The late, great, James Gandolfini died suddenly last year in Rome, aged 51. The Sopranos star suffered a unexpected heart attack and was clearly taken at far too young an age.
However, the star’s sudden passing has provided a salutary lesson for us all in matters concerning taxation, for he left an Estate worth a reported US$70million, from which the IRS is expected to receive an estimated $30million in death duties – and while US and UK death tax rates and allowances differ, they are close enough for the circumstances surrounding the extent of the tax exposure to ring true on this side of the pond as well.
Less than two years prior to his death, James Gandolfini updated his Will, ensuring that his final wishes were up to date. For whatever reason, however, the actor appears not to have undertaken any specific arrangements to mitigate the effect of death duties. His Will was published following his death, and this shows that he was clearly a generous man, making gifts of $1.6 million to various friends and relatives before the bulk of his estate was split 30% to each of his two sisters, 20% to his wife and 20% to his newborn daughter. His son, from his first marriage, benefited from an insurance policy that was outside US estate tax. Unfortunately though, the way he chose to split his Estate has resulted in a windfall for the US taxman.
In the US (like the UK) transfers of assets to a surviving spouse are broadly exempt from death duties, so by only bequeathing 20% of his estate (say $14m) to his wife, the rest of the estate was exposed to tax. If we ignore the question of the make-up of his assets (and whether any were specifically exempt from tax on death, such as business assets in the UK), with the benefit of hindsight and purely from a tax point of view, simply increasing the proportion of his Estate left to his wife would have saved a substantial amount of tax on his death.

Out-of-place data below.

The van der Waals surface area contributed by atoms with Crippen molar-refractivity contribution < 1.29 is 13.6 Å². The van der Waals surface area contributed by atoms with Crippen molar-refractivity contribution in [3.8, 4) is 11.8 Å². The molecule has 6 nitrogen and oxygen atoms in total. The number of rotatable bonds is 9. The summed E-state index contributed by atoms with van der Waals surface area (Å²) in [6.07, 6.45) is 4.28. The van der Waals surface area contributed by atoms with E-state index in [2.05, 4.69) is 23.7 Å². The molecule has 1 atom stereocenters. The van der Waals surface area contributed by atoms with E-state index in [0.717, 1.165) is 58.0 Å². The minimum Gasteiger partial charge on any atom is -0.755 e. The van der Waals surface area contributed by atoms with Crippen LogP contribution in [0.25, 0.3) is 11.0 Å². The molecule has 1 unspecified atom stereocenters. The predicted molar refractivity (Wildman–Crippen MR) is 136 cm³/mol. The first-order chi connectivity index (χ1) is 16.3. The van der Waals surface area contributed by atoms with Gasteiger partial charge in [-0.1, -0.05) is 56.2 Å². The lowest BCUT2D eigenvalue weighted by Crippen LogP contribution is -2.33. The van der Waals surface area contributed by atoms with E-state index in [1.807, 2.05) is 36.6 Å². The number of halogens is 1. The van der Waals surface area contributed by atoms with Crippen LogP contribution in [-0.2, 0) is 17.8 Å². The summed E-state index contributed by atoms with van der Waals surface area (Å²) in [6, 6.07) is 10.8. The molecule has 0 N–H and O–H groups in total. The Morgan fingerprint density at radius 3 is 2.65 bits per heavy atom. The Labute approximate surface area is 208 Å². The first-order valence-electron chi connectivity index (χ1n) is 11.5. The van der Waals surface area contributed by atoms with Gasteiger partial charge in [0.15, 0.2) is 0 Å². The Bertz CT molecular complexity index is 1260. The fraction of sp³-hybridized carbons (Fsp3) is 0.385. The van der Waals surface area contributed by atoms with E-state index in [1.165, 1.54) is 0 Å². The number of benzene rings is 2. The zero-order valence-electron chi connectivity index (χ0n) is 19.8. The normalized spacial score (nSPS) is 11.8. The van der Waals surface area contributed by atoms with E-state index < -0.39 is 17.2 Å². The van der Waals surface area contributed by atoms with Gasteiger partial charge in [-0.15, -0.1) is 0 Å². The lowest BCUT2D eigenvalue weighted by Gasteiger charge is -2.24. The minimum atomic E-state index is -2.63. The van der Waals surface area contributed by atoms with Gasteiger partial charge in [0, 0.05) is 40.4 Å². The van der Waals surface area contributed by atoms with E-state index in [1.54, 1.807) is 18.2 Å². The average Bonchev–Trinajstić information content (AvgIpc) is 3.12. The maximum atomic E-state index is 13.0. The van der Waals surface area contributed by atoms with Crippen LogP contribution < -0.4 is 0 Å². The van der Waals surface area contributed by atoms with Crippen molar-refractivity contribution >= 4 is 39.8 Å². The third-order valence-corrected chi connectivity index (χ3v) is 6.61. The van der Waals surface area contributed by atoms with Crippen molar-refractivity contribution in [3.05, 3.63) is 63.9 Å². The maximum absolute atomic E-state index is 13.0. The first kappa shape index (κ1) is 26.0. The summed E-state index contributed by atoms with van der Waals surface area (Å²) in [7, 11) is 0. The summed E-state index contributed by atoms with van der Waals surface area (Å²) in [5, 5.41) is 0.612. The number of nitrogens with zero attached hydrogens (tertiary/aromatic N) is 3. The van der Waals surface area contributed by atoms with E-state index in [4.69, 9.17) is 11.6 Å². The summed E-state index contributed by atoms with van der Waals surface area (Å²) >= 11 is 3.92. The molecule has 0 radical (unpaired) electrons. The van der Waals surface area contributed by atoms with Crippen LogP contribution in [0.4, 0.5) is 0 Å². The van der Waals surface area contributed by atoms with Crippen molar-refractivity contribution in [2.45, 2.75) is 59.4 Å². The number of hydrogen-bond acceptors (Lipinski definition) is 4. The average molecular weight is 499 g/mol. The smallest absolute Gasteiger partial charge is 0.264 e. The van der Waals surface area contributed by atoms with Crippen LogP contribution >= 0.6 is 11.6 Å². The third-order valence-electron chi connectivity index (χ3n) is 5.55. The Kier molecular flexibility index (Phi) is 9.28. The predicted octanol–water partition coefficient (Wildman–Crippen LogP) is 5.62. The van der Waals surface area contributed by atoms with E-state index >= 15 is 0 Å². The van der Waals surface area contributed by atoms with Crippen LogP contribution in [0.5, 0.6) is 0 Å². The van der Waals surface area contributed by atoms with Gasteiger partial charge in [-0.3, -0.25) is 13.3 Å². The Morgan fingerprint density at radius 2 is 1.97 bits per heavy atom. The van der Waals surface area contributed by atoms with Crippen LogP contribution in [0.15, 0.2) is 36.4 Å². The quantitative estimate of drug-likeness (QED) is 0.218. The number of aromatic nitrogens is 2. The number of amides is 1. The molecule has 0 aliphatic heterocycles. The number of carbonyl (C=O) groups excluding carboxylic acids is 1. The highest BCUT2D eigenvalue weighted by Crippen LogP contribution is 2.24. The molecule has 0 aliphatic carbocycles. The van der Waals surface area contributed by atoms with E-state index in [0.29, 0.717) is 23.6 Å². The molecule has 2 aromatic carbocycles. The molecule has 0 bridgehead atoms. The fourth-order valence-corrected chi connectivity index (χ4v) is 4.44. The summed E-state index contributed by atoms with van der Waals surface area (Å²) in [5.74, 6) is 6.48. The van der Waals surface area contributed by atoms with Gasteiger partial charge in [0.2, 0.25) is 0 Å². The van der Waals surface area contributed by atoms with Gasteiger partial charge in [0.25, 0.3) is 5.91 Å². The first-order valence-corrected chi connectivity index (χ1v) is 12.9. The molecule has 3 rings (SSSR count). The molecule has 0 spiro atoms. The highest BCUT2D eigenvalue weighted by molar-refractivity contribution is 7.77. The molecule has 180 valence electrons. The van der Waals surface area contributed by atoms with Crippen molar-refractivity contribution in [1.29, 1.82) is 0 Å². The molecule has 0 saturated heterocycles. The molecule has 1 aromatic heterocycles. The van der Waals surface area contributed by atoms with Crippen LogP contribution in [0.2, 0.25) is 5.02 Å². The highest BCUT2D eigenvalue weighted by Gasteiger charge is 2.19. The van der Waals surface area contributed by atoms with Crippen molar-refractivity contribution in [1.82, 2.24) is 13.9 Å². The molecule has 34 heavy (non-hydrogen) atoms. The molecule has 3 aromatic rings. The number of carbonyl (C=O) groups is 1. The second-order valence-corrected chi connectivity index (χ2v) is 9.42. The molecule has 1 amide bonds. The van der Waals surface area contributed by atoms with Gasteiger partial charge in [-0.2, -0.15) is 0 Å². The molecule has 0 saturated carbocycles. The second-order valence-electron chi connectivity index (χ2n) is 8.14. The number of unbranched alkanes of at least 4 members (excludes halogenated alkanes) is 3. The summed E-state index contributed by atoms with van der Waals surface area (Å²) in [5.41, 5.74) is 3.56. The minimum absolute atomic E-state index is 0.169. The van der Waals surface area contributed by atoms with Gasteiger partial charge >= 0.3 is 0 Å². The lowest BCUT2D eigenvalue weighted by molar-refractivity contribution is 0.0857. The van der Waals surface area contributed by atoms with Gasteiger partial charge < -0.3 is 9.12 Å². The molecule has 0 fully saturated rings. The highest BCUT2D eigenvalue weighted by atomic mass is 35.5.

Even if the split of Gandolfini’s Estate was precisely what he intended and he understood the tax implications, a cautious approach might have prevented what could be a double-dip into the inherited wealth. If, for this purpose, we ignore the “small” gifts, the Estate after his wife’s share amounted to $56m, on which the $30m taxes were suffered. This would mean that each of his sisters would inherit $21m before suffering $11.25m in tax. The net inheritance of $9.75m each will have passed into their own estates and upon their death will again be potentially subject to death duties. With hindsight, had the funds been left in a Trust in Gandolfini’s Will, the inheritance could have remained outside their estates, but been available for them should they have needed (or wanted) it.
With regard to his newborn daughter, whilst clearly he wanted to provide for her absolutely, there were no controls left over the funds and, upon reaching adulthood, she will gain full unlimited control over her (estimated) $6.5 million inheritance. Often, when planning for children to inherit, Trusts are used to retain an element of control over the funds until the child reaches a more “mature” age, often 21 or 25, but sometimes even later, to ensure that the inheritance is not wasted.
But at least James Gandolfini did have a Will. Some celebrities die without even basic Wills, such as Jimi Hendrix and Amy Winehouse. In the UK, this is called dying intestate, which can give rise to a multitude of complications that, with a little forethought, could easily be avoided.
So had James Gandolfini taken tax advice, his Estate could potentially have saved millions of dollars, and left his beneficiaries in a better position. The lesson learned? Even the simplest of Wills should be undertaken with an understanding of the potential tax bill at the end of it all.
In Tony Soprano’s words: “End of Story!”